Eleven people who were clubbed, teargassed, slammed to the ground, shot with impact munitions or groundlessly arrested by the police during a December 6, 2014, Berkeley demonstration sued the City of Berkeley, then-City Manager Christine Daniel, Chief Michael Meehan, the City of Hayward, and Berkeley and Hayward officers in federal court today. The plaintiffs include journalists who were covering the demonstration, as well as demonstrators. They are seeking to revamp how Berkeley polices demonstrations, as well as to be compensated for their injuries.
The December 6 protest was a March Against State Violence calling for justice for Michael Brown, Eric Garner, and other unarmed Black people who have died at the hands of white police officers. “The march was largely peaceful,” explained civil rights attorney Jim Chanin. “But the Berkeley Police assumed the worst and almost immediately began hitting people in an indiscriminate manner. This was illegal, and unnecessarily exacerbated tension between police and protesters. It showed a complete lack of appreciation for the fact that the demonstrators were exercising their constitutional right to speak out on very serious issues: police racist killings and the failure of our criminal justice system to hold officers accountable.”
The lawsuit follows the recent revelation that Berkeley Police stop data shows a striking pattern of racial profiling against Black and Latino residents, with Blacks and Latinos far more likely than White Berkeleyites to be stopped and searched, and that those stops and searches were far more likely to be for no reason than stops of Whites. (See Berkeley Police Department Data Reveals Stark Racial Disparities)
The plaintiffs include a San Francisco Chronicle photographer, Sam Wolson, who was clubbed on the head as he knelt to take a photo. Wolson remarked that “I was really surprised and disappointed, by the whole situation. If you can’t have media safely holding all parties accountable then the whole system breaks down.”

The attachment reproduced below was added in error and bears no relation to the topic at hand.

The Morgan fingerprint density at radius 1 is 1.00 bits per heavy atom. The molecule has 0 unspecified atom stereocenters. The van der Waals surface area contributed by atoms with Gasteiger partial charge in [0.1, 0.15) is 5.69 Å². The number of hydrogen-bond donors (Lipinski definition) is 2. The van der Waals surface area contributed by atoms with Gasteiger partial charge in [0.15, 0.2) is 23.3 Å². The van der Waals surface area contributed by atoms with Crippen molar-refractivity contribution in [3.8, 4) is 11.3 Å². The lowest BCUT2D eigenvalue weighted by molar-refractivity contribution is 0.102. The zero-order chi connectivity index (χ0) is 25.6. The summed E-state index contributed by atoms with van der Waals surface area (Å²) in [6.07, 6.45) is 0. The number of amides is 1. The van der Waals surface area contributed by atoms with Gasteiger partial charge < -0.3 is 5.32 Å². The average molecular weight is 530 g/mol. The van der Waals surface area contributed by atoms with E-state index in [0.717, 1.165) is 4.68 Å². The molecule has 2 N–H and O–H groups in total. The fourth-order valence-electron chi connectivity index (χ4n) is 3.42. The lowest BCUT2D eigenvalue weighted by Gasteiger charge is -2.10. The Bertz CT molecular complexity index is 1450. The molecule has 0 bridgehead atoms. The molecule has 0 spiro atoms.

Cindy Pincus, a minister, was also hit on the head as she bent down to help another woman who had fallen. “The response by police was so disproportionately violent to the peaceful gathering of protesters. We were indiscriminately beaten even as we tried to lawfully retreat. I suffered once; this is what our brown and black citizens suffer every day.”
Cal student Nisa Dang was clubbed from behind while she was urging other demonstrators to be peaceful. Later that night, the police forced her and others to march from Berkeley to the Oakland border. “The officers hit and jabbed us with their batons and shot tear gas canisters at our backs to forcibly make us keep moving south. They didn’t stop their violent tactics until we got to Oakland. Those of us who had been forced into Oakland then had to walk all the way back to Berkeley to return to the safety of our homes.”
Curtis Johnson was visiting from Los Angeles and happened on the demonstration. “I had only been with the march for about ten minutes when I was shot in the knee with an impact munition,” he said. “There was no warning.” Mr. Johnson was shot by Hayward officers who were providing mutual aid to Berkeley.
“There have been demonstrations all over the Bay Area as part of the growing nationwide movement for Black Lives, and the NLG had Legal Observers at most of them,” said Rachel Lederman, co-counsel for the plaintiffs and the president of the National Lawyers Guild, San Francisco Bay Area Chapter. “It was Berkeley who responded in the most brutal and unconstitutional manner. To make matters worse, Berkeley made no effort to control the other agencies who responded to its call for mutual aid.”
Lederman explained that although the Berkeley Police Review Commission has recommended that the City Council adopt reforms as a result of this incident, “The City Council has passed a number of resolutions concerning policing of demonstrations and supervision of mutual aid agencies in the past, but the Chief was not even aware of some of them and they were not followed at this event. We’re hoping that by litigating Berkeley’s misconduct in federal court we will be able to achieve more comprehensive changes that will protect the right to protest in Berkeley, birthplace of the Free Speech Movement.”
Case details (Johnson v. City of Berkeley, Case No. 3:15-cv-5343)